Continuous data protection (CDP) for Microsoft Exchange may well come in more flavors than your favorite ice cream store offers. What FalconStor Software brings to the Exchange CDP smorgasbord is its experience as a provider of iSCSI storage-networking software, says Jack Igoe, FalconStor's director of product marketing. "We began as an iSCSI storage virtualization platform, which has evolved over last seven years to be foundation of our IPStor product line," Igoe says.<?xml:namespace prefix = o ns = "urn:schemas-microsoft-com:office:office" />

      The company's Exchange CDP solution is based on an appliance using FalconStor's IPStor technology in combination with a snapshot agent that runs on each Exchange server you want to protect. FalconStor's TimeMark software runs in the appliance, taking point-in-time images of disk volumes on the Exchange server. "The agent works in coordination with TimeMark to put the application in a coherent state before taking the snapshot," says Igoe. That is, TimeMark and the agent put Exchange in a "hot backup" state, momentarily "freeze" Exchange and take the snapshot, then let Exchange continue running again. The snapshots can be recovered at either the file level or as an entire volume to a drive (i.e., a "bare-metal" recovery).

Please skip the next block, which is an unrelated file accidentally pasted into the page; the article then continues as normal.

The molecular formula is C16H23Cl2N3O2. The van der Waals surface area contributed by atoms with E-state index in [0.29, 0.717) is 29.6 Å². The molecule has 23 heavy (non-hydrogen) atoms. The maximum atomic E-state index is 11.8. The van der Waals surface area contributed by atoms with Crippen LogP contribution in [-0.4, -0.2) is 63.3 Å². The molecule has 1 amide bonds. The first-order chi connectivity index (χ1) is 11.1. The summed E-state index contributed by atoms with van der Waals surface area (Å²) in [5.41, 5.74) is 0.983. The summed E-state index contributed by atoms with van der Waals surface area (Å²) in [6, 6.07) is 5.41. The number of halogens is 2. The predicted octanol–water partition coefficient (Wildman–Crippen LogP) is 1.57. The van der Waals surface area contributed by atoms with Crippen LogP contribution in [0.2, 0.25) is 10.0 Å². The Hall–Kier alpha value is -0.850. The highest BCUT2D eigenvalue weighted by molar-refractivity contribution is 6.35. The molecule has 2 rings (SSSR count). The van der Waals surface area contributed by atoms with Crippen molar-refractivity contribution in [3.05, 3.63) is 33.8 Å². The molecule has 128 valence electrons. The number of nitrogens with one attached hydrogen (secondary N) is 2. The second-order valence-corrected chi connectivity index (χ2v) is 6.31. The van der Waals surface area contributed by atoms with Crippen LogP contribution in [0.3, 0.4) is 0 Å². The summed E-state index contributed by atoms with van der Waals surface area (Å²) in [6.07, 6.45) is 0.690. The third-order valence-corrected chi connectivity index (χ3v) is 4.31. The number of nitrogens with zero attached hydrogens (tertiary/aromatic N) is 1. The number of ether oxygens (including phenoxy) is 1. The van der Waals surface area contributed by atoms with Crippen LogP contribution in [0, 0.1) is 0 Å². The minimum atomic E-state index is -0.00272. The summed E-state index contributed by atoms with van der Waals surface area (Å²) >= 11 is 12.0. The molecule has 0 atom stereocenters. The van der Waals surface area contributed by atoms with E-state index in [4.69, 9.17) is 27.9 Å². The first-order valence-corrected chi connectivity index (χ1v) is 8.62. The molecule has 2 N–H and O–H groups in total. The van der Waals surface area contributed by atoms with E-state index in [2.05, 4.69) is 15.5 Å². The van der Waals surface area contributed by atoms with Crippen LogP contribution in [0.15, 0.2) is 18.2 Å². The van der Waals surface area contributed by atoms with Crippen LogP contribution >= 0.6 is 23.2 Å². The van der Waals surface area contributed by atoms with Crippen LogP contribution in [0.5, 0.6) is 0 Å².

The solution also lets you restore specific email messages. The product's Exchange message recovery feature "looks at the coherent snapshots and \[from them\] can recover a message, range of messages, or even a message that matches a text string," Igoe says.

      An IPStor appliance can also simultaneously protect other database applications, such as Microsoft SQL Server, Oracle, and Lotus Notes, in addition to Exchange. "We aren't a one-trick pony," says Igoe. "How many customers are running only Exchange? A single appliance can protect multiple Exchange servers and \[other\] applications." But Igoe stresses that speed of recovery is the bottom line. "Our benefit isn't just in a many-to-one protection mechanism but how fast you can recover and get that application back on the air."